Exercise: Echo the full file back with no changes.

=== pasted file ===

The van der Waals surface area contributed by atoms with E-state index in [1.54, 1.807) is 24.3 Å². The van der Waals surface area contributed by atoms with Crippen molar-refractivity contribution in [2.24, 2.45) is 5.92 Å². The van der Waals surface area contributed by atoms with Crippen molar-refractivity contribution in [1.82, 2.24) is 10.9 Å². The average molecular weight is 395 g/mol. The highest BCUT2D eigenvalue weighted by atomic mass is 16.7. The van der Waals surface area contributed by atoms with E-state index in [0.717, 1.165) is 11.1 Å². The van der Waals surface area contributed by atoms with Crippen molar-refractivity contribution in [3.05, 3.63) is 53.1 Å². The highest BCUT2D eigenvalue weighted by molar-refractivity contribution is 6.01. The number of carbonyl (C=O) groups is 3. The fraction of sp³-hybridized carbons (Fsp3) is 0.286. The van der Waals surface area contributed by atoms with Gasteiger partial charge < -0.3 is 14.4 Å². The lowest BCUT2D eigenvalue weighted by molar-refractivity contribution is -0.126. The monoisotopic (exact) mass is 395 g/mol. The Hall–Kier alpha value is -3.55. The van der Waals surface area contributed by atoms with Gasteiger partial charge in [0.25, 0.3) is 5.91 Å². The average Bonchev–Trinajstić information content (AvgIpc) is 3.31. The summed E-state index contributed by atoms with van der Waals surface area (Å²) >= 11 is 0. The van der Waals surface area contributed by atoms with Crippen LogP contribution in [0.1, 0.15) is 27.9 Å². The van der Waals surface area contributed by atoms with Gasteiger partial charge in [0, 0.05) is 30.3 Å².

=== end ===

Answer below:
The van der Waals surface area contributed by atoms with E-state index in [1.54, 1.807) is 24.3 Å². The van der Waals surface area contributed by atoms with Crippen molar-refractivity contribution in [2.24, 2.45) is 5.92 Å². The van der Waals surface area contributed by atoms with Crippen molar-refractivity contribution in [1.82, 2.24) is 10.9 Å². The average molecular weight is 395 g/mol. The highest BCUT2D eigenvalue weighted by atomic mass is 16.7. The van der Waals surface area contributed by atoms with E-state index in [0.717, 1.165) is 11.1 Å². The van der Waals surface area contributed by atoms with Crippen molar-refractivity contribution in [3.05, 3.63) is 53.1 Å². The highest BCUT2D eigenvalue weighted by molar-refractivity contribution is 6.01. The number of carbonyl (C=O) groups is 3. The fraction of sp³-hybridized carbons (Fsp3) is 0.286. The van der Waals surface area contributed by atoms with Gasteiger partial charge < -0.3 is 14.4 Å². The lowest BCUT2D eigenvalue weighted by molar-refractivity contribution is -0.126. The monoisotopic (exact) mass is 395 g/mol. The Hall–Kier alpha value is -3.55. The van der Waals surface area contributed by atoms with Gasteiger partial charge in [0.25, 0.3) is 5.91 Å². The average Bonchev–Trinajstić information content (AvgIpc) is 3.31. The summed E-state index contributed by atoms with van der Waals surface area (Å²) >= 11 is 0. The van der Waals surface area contributed by atoms with Crippen LogP contribution in [0.1, 0.15) is 27.9 Å². The van der Waals surface area contributed by atoms with Gasteiger partial charge in [0, 0.05) is 30.3 Å².